Grand Entrance: Entrance into Worship as Rhetorical Invitation and Liturgical Precedent in the Older Testament (Edith M. Humphrey) 79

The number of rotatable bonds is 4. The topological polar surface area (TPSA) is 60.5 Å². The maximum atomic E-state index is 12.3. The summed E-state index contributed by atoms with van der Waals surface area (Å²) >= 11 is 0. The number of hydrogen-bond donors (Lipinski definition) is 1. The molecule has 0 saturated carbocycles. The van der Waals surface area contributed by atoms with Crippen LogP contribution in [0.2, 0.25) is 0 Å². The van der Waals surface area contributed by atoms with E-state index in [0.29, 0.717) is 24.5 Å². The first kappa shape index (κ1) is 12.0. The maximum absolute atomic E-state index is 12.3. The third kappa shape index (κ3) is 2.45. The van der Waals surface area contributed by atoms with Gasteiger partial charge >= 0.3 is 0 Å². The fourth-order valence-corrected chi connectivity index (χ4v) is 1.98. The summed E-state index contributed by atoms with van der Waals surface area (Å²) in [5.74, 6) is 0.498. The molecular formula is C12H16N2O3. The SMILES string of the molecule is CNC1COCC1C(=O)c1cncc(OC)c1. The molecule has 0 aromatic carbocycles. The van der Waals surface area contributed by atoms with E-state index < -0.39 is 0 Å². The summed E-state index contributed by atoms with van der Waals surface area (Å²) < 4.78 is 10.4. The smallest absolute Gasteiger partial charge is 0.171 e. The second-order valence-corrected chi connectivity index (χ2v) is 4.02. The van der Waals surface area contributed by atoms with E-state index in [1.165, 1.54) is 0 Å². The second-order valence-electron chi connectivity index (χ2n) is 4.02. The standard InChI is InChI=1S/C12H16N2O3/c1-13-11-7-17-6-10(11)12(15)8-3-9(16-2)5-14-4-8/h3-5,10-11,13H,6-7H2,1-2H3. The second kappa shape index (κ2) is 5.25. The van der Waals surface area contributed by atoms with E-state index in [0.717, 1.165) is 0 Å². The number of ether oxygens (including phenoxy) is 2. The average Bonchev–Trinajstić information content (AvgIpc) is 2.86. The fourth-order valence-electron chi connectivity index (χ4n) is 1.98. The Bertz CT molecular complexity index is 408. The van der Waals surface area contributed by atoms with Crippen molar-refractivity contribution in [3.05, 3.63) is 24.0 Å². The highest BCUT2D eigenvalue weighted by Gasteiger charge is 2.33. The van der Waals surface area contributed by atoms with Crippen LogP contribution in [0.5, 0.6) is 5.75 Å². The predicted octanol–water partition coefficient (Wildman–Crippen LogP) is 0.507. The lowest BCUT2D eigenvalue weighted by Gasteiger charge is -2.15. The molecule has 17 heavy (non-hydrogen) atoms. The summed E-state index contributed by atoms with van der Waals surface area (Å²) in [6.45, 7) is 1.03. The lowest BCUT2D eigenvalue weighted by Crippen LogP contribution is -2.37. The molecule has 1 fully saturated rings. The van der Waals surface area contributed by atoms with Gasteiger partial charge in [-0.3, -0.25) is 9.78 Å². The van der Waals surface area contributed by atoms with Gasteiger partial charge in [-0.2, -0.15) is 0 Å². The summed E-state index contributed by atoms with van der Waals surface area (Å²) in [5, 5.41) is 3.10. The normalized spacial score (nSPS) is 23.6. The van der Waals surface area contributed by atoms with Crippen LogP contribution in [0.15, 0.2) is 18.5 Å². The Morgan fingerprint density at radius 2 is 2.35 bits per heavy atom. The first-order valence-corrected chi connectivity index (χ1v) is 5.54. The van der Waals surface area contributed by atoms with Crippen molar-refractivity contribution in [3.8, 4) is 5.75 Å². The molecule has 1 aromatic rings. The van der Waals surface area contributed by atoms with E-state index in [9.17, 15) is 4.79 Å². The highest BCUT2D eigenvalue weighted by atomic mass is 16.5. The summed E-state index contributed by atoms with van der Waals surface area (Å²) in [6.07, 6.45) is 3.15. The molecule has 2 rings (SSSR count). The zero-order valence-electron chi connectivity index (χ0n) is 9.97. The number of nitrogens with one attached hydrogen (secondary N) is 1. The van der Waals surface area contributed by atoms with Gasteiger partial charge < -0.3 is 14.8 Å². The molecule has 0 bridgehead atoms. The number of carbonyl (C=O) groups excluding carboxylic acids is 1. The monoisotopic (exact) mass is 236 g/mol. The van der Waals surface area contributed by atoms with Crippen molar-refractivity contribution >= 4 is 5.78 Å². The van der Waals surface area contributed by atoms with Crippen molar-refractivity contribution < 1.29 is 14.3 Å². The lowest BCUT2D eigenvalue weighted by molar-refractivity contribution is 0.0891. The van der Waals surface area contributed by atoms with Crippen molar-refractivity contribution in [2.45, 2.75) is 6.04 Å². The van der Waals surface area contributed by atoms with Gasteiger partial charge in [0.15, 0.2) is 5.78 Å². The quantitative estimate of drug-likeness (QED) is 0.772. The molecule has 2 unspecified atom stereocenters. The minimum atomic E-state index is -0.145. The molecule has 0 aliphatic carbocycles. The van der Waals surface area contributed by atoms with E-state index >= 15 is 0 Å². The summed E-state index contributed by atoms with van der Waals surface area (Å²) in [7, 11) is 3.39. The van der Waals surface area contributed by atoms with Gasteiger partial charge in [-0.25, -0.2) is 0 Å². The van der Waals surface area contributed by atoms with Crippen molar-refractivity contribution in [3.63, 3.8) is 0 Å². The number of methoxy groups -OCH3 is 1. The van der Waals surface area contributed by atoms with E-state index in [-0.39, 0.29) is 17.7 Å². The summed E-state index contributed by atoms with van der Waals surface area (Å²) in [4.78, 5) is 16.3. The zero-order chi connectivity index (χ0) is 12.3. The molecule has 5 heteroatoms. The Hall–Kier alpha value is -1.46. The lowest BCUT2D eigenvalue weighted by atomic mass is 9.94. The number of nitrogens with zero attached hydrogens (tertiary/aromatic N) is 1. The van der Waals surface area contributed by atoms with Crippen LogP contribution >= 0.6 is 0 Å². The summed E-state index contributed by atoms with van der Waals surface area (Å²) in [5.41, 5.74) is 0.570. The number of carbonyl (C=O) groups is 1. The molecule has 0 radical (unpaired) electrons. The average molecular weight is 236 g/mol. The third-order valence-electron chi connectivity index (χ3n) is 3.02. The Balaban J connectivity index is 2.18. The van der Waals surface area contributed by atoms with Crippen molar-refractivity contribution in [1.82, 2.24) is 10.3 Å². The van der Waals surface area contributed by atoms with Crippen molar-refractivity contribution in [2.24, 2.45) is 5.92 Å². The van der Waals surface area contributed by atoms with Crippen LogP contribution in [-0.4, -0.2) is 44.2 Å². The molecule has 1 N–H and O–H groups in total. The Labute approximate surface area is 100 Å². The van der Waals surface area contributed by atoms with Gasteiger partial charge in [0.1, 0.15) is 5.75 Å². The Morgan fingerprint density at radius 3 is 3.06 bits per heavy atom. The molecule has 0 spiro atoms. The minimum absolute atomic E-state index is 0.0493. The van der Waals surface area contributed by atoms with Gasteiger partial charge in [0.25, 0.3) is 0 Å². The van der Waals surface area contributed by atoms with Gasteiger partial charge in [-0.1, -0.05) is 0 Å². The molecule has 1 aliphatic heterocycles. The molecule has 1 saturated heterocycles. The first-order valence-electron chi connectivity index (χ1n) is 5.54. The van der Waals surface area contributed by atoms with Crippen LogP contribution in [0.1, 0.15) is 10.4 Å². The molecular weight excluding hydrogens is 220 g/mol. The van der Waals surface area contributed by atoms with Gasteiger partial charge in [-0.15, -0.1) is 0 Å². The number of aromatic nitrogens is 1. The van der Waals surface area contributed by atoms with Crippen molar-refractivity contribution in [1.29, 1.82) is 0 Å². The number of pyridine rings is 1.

• E D I T H M . H U M P H R E Y • Grand Entrance: Entrance into Worship as Rhetorical Invitation and Liturgical Precedent in the Older Testament Not a temple made by hands, but the opening of the heavens, the world transfigured into a temple, all life into the liturgy—such is the foundation of the Christian lex orandi.1 n these poignant and universal terms, Fr. Alexander Schmemann describes the church as a praying body, invited by the living God to enter into a reality, company and action far beyond our thought or imagination. Entrance into the heavens is the basis for Christian prayer. Some might consider Fr. Schmemann’s words to be overly expansive, an overstatement born of the Eastern Christian tradition and of a poetic mind. However, recourse to the historic liturgies and hymnody of East and West confirms that the motif of “entrance” is remarkably pervasive. Indeed, developed in various ways through the centuries, the theme is foundational both in a theological and a historical sense. In particular, worship as entrance finds an august place in the scriptures of the Older2 Testament, from which it is carried, transformed by Christ, into the New Covenant Tradition, so that its distinct mark is made in the New Testament and sub-apostolic writings, as well as in the liturgies. This study represents the first stage in a project that addresses controver- sies concerning worship in North American ecclesial communities. My work- ing hypothesis is that the Western “worship wars” must...
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